Maja Bajevic 'Double Bubble', 2001

Double Bubble

Tipo obra:
Multimedia recording
Single-channel video, colour, sound, 3 min 40 s
MACBA Collection. MACBA Foundation. Work purchased thanks to María Entrecanales
Registre núm:

Maja Bajevic was born in Sarajevo in 1967. A French citizen since 2003, she lives and works in Paris. After studying at the Sarajevo Faculty of Fine Arts, in 1996 she specialised in Multimedia Arts at the School of Fine Arts in Paris. This multimedia artist has employed a variety of means of expression: performance, videos, installations and photography, achieving international recognition through her participation in leading exhibitions, including the Biennali in Venice, Istanbul and Tirana, and Manifesta 3 in Ljubljana (Slovenia).

Since her exile in Paris in 1997, Maja Bajevic has become known in Sarajevo with her series of performances Women at Work.

Her work is autobiographical, marked as they are by her memories of the traumatic wars of the former Yugoslavia, in the face of which she has reacted, on occasion, with cynicism and even a caustic black humour. Bajevic represents the generation of artists whose work questions the relationship of the population with the war and, from this, a new form of resistance arises.

One constant motif in the work of Bajevic is the journey from individual matters and situations to more general ideas, making her stories, which spring from personal experiences, something universal. Her work provides clear criticism of the relationship between the public and the private, between the individual and the group.

In her video Double-Bubble, Bajevic plays all the characters that appear in it and makes statements as paradoxical as: "I go to church. I rape women"; "My wife wears a chador. I make her do it. Then I go with prostitutes", or "I don't eat pork. I don't drink during Ramadan. But I take ecstasy". These words, some of enormous brutality, reflect the duality of the ethics and morals in religion, the hypocrisy under which certain religions live. A hypocrisy whose victims are always the same: women. This is one of the main themes of Bajevic's work, and the most political and committed one.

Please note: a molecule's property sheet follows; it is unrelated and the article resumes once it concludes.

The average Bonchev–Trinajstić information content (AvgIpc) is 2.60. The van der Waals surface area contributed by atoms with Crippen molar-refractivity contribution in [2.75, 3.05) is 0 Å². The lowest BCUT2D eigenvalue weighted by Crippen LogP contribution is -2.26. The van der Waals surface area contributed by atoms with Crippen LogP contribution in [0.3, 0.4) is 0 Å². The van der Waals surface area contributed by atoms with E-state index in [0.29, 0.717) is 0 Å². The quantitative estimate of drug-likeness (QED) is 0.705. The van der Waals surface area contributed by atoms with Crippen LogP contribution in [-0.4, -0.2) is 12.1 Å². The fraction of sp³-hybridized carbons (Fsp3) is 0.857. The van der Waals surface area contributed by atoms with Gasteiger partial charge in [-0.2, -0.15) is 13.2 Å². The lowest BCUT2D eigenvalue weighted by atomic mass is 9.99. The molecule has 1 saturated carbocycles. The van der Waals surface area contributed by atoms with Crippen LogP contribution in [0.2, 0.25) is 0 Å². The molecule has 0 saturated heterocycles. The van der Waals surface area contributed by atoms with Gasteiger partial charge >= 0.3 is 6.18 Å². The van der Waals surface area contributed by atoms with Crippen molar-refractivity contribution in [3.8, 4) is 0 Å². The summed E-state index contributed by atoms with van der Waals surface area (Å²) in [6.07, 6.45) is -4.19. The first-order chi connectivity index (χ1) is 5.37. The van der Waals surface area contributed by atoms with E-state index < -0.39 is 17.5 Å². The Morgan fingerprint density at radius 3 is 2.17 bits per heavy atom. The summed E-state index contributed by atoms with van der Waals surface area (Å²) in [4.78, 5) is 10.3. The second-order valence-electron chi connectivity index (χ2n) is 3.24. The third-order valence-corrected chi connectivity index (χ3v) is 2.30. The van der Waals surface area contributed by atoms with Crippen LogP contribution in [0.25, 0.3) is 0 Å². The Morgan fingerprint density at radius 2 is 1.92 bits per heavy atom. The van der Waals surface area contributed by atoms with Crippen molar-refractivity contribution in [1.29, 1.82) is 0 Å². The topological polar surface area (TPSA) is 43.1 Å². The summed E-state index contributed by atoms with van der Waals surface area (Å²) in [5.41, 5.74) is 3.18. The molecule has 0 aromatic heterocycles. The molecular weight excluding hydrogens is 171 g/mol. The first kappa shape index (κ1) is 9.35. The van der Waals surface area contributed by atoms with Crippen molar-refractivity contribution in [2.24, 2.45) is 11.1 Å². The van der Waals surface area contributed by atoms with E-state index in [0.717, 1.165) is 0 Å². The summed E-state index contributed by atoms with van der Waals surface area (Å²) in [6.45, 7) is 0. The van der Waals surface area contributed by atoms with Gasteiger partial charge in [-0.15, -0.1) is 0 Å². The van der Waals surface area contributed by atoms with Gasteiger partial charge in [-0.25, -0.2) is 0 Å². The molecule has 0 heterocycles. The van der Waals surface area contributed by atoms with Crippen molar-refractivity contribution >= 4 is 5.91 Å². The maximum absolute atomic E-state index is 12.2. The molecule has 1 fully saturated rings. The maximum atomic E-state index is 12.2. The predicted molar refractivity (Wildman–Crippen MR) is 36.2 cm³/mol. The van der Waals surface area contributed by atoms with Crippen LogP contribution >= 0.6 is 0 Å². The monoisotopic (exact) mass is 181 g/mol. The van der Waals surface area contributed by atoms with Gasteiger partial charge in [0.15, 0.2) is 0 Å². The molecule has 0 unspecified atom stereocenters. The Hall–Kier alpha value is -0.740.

The artist denounces acts of oppression and violence carried out in the name of religion.

In her own words, Bajevic aims to show the nationalist, fundamentalist face hiding behind religion. She states that, today, some contradictions that were previously hidden are finally being exposed.

"I free people from sins. They pay me for this. Everything has its price". God is used by the church as a pretext for repression, abuse, violence, discrimination and social marginalisation. "Anyone who thinks differently must die. That is the will of God. I am merely His messenger", is the last sentence of the video.

Pronounced in first person, and making use of an extremely raw simplicity, these statements are likened to the atrocities committed during the events of the Yugoslavian civil war. Bajevic repeats these words directly on and off screen. When one of the voices talks to the observer, the other speaks for the viewer, in their name.

Double-Bubble becomes a portrait of psychological submission to religious orthodoxy.

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